17th Aug 2022

German presidency success clouded by Polish row

  • Ms Merkel first played down hopes, then took a star role at summits (Photo: German EU presidency)

Knowing that its EU presidency was raising big expectations, Germany has been applying the media strategy of regularly playing down hopes before major meetings, allowing chancellor Angela Merkel to subsequently play a star role at European summits and confirm her reputation as an able negotiator and compromise-broker.

The June summit deal on the fate of the rejected EU constitution can be counted as one of Ms Merkel's more notable achievements.

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Diplomats note that Berlin's weight in the EU helped a lot to reach the deal, and that it would have been almost impossible for the next two small-size presidencies, Portugal and Slovenia, to bridge member states' deep divides on the issue.

Berlin said modestly at the beginning of the year it would aim at a "roadmap" on how to clean up the EU's institutional mess before 2009, but it became gradually clear that the Germans were in fact preparing a detailed treaty blueprint.

Germany's haste with the institutional file came at the cost of a bitter dispute with its eastern neighbour Poland over EU voting weights however, with Polish prime minister Jaroslaw Kaczynski's claims that EU votes should take count of World War II losses causing a new low in German-Polish relations.

Simon Tilford, analyst at the London-based Centre for European Reform, said the Germans somewhat underestimated Polish sensitivities and could have worked more systematically from the start to "prevent" the row with Warsaw.

"They could have seen this coming," he said. "They handled the Poles well but they probably underestimated the damage done in Poland by the [previous German] Schroeder government," he added, referring to the former chancellor's gas pipeline deal with Poland's other World War II enemy - Russia - over Warsaw's head.

Ms Merkel booked her other summit success in March, when the EU agreed its first comprehensive strategy against climate change.

Climate success

The CO2 emissions and renewables targets agreed at the summit helped to strengthen Europe's credibility on global warming on the world stage, with the German chancellor subsequently brokering an international climate deal at a G8 meeting in June.

Climate change however also represented an area where the German presidency fought hard and openly for its national interests, with Ms Merkel intervening in January to water down a European Commission proposal to cut car emissions.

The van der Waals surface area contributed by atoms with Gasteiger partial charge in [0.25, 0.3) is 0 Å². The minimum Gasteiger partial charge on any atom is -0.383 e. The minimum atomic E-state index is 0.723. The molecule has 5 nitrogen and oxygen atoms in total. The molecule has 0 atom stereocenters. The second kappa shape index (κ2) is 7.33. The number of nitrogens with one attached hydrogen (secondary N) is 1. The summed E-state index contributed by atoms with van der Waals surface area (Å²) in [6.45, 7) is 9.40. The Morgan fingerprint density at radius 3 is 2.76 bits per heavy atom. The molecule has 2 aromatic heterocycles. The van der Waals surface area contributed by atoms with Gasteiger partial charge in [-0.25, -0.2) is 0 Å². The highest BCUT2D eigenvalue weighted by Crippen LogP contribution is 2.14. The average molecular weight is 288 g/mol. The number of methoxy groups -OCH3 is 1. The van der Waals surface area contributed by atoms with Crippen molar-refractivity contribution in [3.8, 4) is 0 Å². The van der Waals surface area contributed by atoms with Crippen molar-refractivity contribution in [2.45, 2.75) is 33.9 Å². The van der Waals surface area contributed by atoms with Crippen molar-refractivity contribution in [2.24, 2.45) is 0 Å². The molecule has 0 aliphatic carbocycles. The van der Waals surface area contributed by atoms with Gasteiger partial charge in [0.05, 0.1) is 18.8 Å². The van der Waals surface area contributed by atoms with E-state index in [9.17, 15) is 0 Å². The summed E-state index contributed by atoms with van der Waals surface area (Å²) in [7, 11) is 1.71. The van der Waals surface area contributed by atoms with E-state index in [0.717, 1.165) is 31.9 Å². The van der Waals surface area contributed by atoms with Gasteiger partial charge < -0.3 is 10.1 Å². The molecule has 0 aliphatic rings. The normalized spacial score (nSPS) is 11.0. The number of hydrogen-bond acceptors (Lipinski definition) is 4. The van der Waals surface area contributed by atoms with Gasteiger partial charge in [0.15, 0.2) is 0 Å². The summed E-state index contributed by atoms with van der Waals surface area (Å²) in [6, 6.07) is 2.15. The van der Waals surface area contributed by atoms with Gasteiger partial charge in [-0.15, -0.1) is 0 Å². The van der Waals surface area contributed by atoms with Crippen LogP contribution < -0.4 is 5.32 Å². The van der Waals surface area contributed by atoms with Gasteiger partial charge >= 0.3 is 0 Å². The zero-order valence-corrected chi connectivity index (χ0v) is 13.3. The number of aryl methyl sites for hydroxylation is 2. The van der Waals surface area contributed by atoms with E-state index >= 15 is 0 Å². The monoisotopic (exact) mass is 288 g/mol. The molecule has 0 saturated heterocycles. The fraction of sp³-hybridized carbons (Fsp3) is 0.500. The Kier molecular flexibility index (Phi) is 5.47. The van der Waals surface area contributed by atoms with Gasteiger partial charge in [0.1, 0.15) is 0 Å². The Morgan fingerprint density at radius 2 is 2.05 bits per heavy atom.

The heavy-handed move was intended to defend Germany's automotive giants - but it had the effect of undermining much of Berlin's green credentials, while also harming its claim to be an honest broker.

Meanwhile, the EU saw some breakthroughs in the area of justice and home affairs under Berlin's chairmanship, particularly the adoption by the entire bloc of the so-called Prum Treaty on the sharing of DNA, fingerprint data and vehicle registration databases.

German-inspired legislation was also adopted against racist and xenophobic abuse - including the denial of genocidal events.

EU-Russia fiasco

But Berlin's record on foreign policy is seen as much less impressive, especially on EU-Russia ties, which it had earmarked as a top priority.

The Germans, who maintain close economic and political ties with Moscow, failed to open negotiations on a revamped EU-Russia partnership agreement, with the EU-Russia summit in Samara in April marked as one of the most icy in recent memory.

Ms Merkel at the summit criticised Russian president Vladimir Putin on democratic standards and his failure to lift a ban on Polish meat exports. But some EU diplomats say that Berlin's belated decision to take a tougher line on Moscow came only due to pressure from Poland and the Baltic states.

"The Germans were defending their bilateral relationship with the Russians in terms of not wanting to attack them too hard," one European diplomat said.

Even under the leadership of its biggest member state, it proved difficult for the EU to influence events in the Middle East (where German foreign minister Frank-Walter Steinmeier had pushed in vain for a "revival" of peace efforts) and on Kosovo, where hardly any progress was made in UN diplomacy on final status for the territory.

Effective but pushy

Brussels-based diplomats are generally positive about how Germany handled its stint at the EU helm, describing the presidency as "effective," "pragmatic" and ready if necessary to sacrifice its own interests to pave the way for deals in the EU council, the member states' decision-making body.

The Germans style was also seen as strongly "capital-directed," not very transparent and sometimes a bit pushy.

Lower-level German officials in Brussels are said to have been under strict guidelines from Berlin, which gave them little room to search for council deals themselves.

Nordic transparency fans note that the number of ministers meetings open to the public have gone down under German rule, after the Finnish presidency last year made a big point about televising council discussions.

Germany's unilateral preparation of the Berlin declaration for the EU's 50th birthday sparked accusations of secrecy, especially from the Czech republic which complained it was hardly consulted over the document.

Berlin's ambassador to the EU, Wilhelm Schönfelder, also managed to regularly "ruffle feathers" in the weekly EU ambassadors meeting in Brussels with his "robust" style of pushing compromises, diplomats say.

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